In the spring of 2005 I was dealing with my first real job in a communication agency. My office was in a business incubator located in a repurposed industrial site out of town; quite a charming setting, although hard to reach by public transport. As I stood waiting for my bus to the city after the working day, I would watch rows of cars leave the premises; nearly all of them left in my same direction and had no passengers. That patent waste of fuel, space, money and time (this latter being on me) kept nagging at me for a few days. As an optimistic 24 years old at the peak of her naivety, I soon worked out what seemed a common-sense solution: I wrote a friendly note introducing myself and my proposal and pinned it to the message-board in the hall of the building, positive that some of the many young and progressive people working there would respond enthusiastically to share car rides and expenses with me.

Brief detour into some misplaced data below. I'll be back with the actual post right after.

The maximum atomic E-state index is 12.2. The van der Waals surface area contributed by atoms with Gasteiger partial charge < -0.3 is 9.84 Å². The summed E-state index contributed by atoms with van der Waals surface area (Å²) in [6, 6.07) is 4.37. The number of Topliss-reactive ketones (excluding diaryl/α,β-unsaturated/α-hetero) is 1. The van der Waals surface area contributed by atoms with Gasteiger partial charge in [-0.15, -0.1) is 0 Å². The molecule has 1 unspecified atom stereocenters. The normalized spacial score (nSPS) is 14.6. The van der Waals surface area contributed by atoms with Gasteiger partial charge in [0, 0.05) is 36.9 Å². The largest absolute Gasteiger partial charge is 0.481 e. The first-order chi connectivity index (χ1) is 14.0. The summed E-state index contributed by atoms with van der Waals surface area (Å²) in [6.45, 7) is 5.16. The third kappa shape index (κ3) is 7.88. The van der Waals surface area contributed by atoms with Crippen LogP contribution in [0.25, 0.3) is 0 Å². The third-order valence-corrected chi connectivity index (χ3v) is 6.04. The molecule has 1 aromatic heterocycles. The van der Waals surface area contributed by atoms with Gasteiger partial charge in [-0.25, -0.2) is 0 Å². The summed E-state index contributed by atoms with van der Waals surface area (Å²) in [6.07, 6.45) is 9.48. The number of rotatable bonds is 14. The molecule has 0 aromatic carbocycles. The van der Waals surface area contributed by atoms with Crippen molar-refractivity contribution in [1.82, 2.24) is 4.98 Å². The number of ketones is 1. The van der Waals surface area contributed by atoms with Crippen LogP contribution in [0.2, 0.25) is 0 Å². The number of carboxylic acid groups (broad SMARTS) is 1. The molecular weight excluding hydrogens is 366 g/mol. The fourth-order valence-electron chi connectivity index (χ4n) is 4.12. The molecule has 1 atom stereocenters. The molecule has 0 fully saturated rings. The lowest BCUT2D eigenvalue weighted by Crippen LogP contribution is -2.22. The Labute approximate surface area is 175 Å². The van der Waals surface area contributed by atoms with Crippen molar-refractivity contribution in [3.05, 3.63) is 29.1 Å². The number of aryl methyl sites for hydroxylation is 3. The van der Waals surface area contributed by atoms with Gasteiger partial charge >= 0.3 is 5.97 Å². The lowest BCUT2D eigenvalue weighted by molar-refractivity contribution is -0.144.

So your long-awaited holidays in southern Italy are over, you just travelled from 28°C sunny to 13°C solid grey in less than three hours and timely caught the Italian disease while waiting for your lift outside Amsterdam Airport. They call it il colpo di freddo, “the hit of cold”; its symptoms include chills, slightly sore throat, a mild cough or sneezing, headache, running nose, stiff neck and general asthenia. It may associate with grumpiness. There’s only one thing left for you to do: go home as fast as you can and make soup!